Cemiplimab as Immunotherapy for Locally Advanced Squamous Cell Carcinoma of the Eye
Authors: Jobanpreet Dhillon, Nishaant Bhambra, Daniel Q. Li, Sabrina Bergeron, Georges Shenouda, Miguel N. Burnier, Bryan P. Arthurs, Christian El-Hadad
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Title: Cemiplimab as Immunotherapy for Locally Advanced Squamous Cell Carcinoma of the Eye
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Purpose: Squamous cell carcinoma (SCC) is a highly prevalent malignant neoplasm of the eyelid and conjunctiva. While most cases of cutaneous SCC are amenable to curative surgery or radiotherapy, a small proportion of patients with locally advanced or metastatic SCC are limited to systemic therapy. Recently, programmed cell death protein-1 (PD-1) inhibitors have emerged as promising treatment for unresectable or metastatic SCC. Herein, we report two cases of primary SCC treated with the PD-1 inhibitor, cemiplimab. The first patient, presenting with T4aN1bM0 eyelid SCC treated with cemiplimab to complete resolution. The second patient, presenting with a T3N0M0 conjunctival SCC which was also treated with cemiplimab to achieve complete resolution.
Study Design: Case report and literature review.
Methods: Medical charts of patients were reviewed. Comprehensive literature review was conducted.
Case #1: The first patient was a 64-year-old male known for psoriasis and referred to the McGill University Health Centre (MUHC) by his dermatologist for a progressing left upper eyelid lesion. The lesion was previously biopsied by an outside ophthalmologist and reported as psoriasis. On exam, the patient exhibited a 4.5 x 3.0 cm pedunculated, inflamed mass of the left upper eyelid, advanced nuclear sclerotic cataract, and light perception vision. A repeat biopsy at the MUHC revealed invasive SCC. Additionally, biopsy of a suspicious lesion on patient’s left thigh revealed invasive SCC, thought to be a second primary given its significant epidermal connection on histopathological examination. Magnetic resonance imaging of the orbits revealed tumor invasion into the left lacrimal gland and extraconal fat without perineural spread. Whole-body PET-CT scan showed hypermetabolic lesions in left upper eyelid and ipsilateral cervical, parotid and periauricular nodes. A fine needle aspiration biopsy confirmed metastasis to the left parotid lymph node. Hence, the disease was staged as T4aN1bM0 as per the AJCC 8th edition for carcinoma of the eyelids. The patient was started on cemiplimab 350 mg IV q3 weeks. Following six cycles, a repeat PET-CT scan showed absence of hypermetabolic lesions in the left orbit and near-complete resolution of cutaneous lesion in left medial thigh. A left neck dissection confirmed absence of nodal metastasis post-therapy.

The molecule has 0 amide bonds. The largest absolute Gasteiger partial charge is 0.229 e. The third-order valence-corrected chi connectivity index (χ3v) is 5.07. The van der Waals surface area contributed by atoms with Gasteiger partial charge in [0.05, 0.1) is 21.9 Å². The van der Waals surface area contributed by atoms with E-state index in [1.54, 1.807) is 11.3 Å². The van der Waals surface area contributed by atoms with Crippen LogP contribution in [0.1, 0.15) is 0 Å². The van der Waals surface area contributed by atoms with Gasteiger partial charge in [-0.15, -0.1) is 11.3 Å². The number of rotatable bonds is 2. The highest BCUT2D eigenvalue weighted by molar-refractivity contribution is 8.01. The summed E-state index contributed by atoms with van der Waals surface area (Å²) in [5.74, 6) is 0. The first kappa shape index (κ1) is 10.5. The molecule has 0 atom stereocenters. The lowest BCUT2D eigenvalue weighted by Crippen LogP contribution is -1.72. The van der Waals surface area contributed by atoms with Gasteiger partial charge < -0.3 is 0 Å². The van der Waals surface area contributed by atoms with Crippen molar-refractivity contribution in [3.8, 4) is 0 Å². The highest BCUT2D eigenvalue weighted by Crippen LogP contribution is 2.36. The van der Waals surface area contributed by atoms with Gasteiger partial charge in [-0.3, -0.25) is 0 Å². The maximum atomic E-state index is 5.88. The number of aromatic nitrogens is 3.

Case #2: The second patient was a 57-year-old female who first presented with a primary left conjunctival SCC with orbital extension, and following exenteration, presented with a second primary conjunctival SCC in the right eye 30 months later. The first conjunctival SCC demonstrated extension to the left lower lid margin and the globe of the left eye. Histopathological analysis showed an invasive neoplastic process, consistent with poorly differentiated carcinoma with areas of squamous and sebaceous differentiation. No lymphatic or metastatic spread was seen with carcinoma staging as T3N0M0. At the time, the only available treatment for extensive conjunctival carcinoma was orbital exenteration. Approximately 30 months later, the patient presented with as second primary SCC of the contralateral conjunctiva. At this point, cemiplimab was approved by Health Canada for treatment of metastatic or locally advanced cutaneous squamous cell carcinoma who are not candidates for surgery or radiotherapy. This patient received cemiplimab 350mg IV q3weeks. After nine cycles, the size of the lesion was greatly reduced. Histopathological analysis of the right conjunctiva showed no signs of malignancy, indicating complete resolution of the lesion.
Conclusions: The current cases provide support for the efficacy of cemiplimab as primary treatment for locally advanced or metastatic SSC of the conjunctiva and eyelid. Both patients remain under active surveillance through clinical appointments every 4-6 months to monitor for recurrence. Cemiplimab was approved by the USA’s Federal Drug Administration in September 2018, the same month the second patient presented with their first conjunctival carcinoma. If Health Canada had also approved cemiplimab at the same time, it is highly probable that the patient could have been binocular today. Nevertheless, immunotherapy offers a welcomed therapeutic advancement that merits consideration as first-line treatment in cases of locally invasive SCC.